Legacy of youth protest in China continues in Hong Kong
- 1 October 2014
- From the section China
Alec Ash is a writer and journalist in Beijing currently writing a book about young Chinese society. Here he discusses young people's historic role in Chinese protest movements.
National Day in China is a jingoistic affair.
Today is the 65th anniversary of when Mao Zedong officially founded the People's Republic of China on 1 October 1949.
There was pomp and circumstance at Tiananmen Square, although no big military parade as for the 60th anniversary.
Most ordinary Chinese are busier making plans for the seven days of holiday and spending that clog domestic tourist destinations, earning it the moniker "golden week".
The democracy protests engulfing Hong Kong have given this year's festival a very different flavour.
Tens of thousands of protestors, including students, are occupying central areas of Hong Kong to rail against Beijing's vetting of their election candidates, and to voice dissatisfaction with their current leader CY Leung.
China's central leaders now face the first sustained mass movement on Chinese soil with directly political aims since the Tiananmen protests in 1989.
Beijing's nerviness about what these protests might mean to mainland Chinese is evident in their tight control of the story.
State media reports are muted and carefully worded to emphasise "foreign intervention", while mentions of the protests online, such as on the micro blog Weibo, have been rigorously deleted - although the scale of the censorship itself shows that the news is out.
One reason why censors are wary of the movement being picked up on in the mainland is China's historical legacy of youth protest.
Science and democracy
Although 4 June 1989 - the anniversary of the Tiananmen Square Massacre - gets higher billing, the first defining youth movement in modern China was on 4 May 1919.
Less than a decade after the Qing dynasty was overthrown by the Xinhai revolution of 1911, students at elite universities in Beijing saw the new Republic of China government as weak, especially in its response to the Treaty of Versailles at the end of World War One.
That afternoon, over 3,000 of them marched to Tiananmen Square to shout slogans. They also burnt the residence of an official they saw as culpable.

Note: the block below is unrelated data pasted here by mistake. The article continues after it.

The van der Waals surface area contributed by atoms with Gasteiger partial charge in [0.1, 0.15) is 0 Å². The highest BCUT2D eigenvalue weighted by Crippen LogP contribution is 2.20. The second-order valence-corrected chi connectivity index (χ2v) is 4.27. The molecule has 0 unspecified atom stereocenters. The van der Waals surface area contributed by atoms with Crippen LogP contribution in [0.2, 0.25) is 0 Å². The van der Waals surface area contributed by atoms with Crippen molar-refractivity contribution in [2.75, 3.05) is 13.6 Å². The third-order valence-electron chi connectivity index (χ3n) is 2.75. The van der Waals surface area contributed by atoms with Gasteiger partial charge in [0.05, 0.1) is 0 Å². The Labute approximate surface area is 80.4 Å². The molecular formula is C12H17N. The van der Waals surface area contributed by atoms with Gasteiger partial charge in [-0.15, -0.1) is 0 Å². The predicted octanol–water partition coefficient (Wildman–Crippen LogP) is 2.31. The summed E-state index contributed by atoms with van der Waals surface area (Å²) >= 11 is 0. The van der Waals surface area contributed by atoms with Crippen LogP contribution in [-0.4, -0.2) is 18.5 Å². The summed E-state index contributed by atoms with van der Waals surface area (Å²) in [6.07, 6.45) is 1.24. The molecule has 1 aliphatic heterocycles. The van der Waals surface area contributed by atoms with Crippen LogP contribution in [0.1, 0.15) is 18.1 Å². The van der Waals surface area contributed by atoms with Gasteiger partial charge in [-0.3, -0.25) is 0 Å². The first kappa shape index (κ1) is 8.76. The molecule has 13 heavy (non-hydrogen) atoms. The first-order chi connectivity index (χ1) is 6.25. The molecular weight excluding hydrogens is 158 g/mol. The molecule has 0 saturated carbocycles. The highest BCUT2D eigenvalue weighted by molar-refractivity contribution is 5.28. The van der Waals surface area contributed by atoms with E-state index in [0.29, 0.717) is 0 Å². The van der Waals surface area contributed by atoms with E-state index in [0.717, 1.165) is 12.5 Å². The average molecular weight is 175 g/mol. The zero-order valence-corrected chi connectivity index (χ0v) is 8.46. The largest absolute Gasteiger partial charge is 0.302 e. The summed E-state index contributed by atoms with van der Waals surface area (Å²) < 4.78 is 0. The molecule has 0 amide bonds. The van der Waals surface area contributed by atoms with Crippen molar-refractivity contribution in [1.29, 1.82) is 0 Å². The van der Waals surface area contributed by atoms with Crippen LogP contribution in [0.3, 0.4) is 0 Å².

Their protest was co-opted into a broader "May Fourth Movement" (fused with a more intellectual cause to reject traditional Confucian culture) that called for radical political changes in China.
The mascots of the movement were "Mr Science" and "Mr Democracy". It was a cause for the young, led in thought by a pioneering magazine called New Youth, and many of the movement's leading lights were active in establishing the Communist Party of China.
Dangers of dissent
As of 1949, 4 May has officially been Youth Day in China, and the Communist Party has appropriated its spirit for their own ends.
In the worst years of Mao Zedong's rule, revolutionary youth had a different meaning - Red Guards, destroying property and assaulting landlords in the name of Mao.
It was only after Mao's death in 1976 that youth protest in China had an anti-government element again, beginning with the "democracy wall" movement of 1978, and picking up momentum in the mid-1980s, until the Tiananmen Spring of 1989.
The student leadership which began the Tiananmen protests in April 1989 never directly called for an overthrow of the Communist Party, but rather for top leaders to step down, and for those more receptive to political reform to take over.
Despite splits within the party, those in power took a hard line against the occupation of Tiananmen Square, ultimately resulting in the bloody crackdown that killed several hundred demonstrators, many of them students.
For the post-Tiananmen generation of youth in China, known as the "post-80s" and "post-90s", such brazen political protest is out of sight and out of mind.
Engagement with politics is largely seen as pointless, or secondary to more daily and personal concerns.
Those who know the full story of the Tiananmen protests understand that dissent is dangerous, and many believe the crackdown was necessary to restore order and pave the way for economic growth - just as many want to see order restored quickly to Hong Kong.
The only place on Chinese soil where the memory of Tiananmen has been kept alive is Hong Kong, where candlelit services are still held every 4 June.
The scale of the current protests has invited comparisons, and the student involvement also rings bells.
Spirit of revolt
Besides the Occupy movement, it was a student protest group called Scholarism led by 17-year-old Joshua Wong - who had earlier protested against pro-party patriotic education in Hong Kong public schools - that catalysed the occupation with a boycott of classes and a storming of government headquarters.
The protest led to Wong's arrest, although he was released on Sunday.
Occupiers in Hong Kong have local demands, not national, and there is little appetite or chance for a similar movement in mainland China. This is no Tiananmen yet.
But even if the legacy of youth protest in China, from 4 May to 4 June, is hard to find in the mainland unless you dig deep, this shows that the spirit of it is still alive in Hong Kong.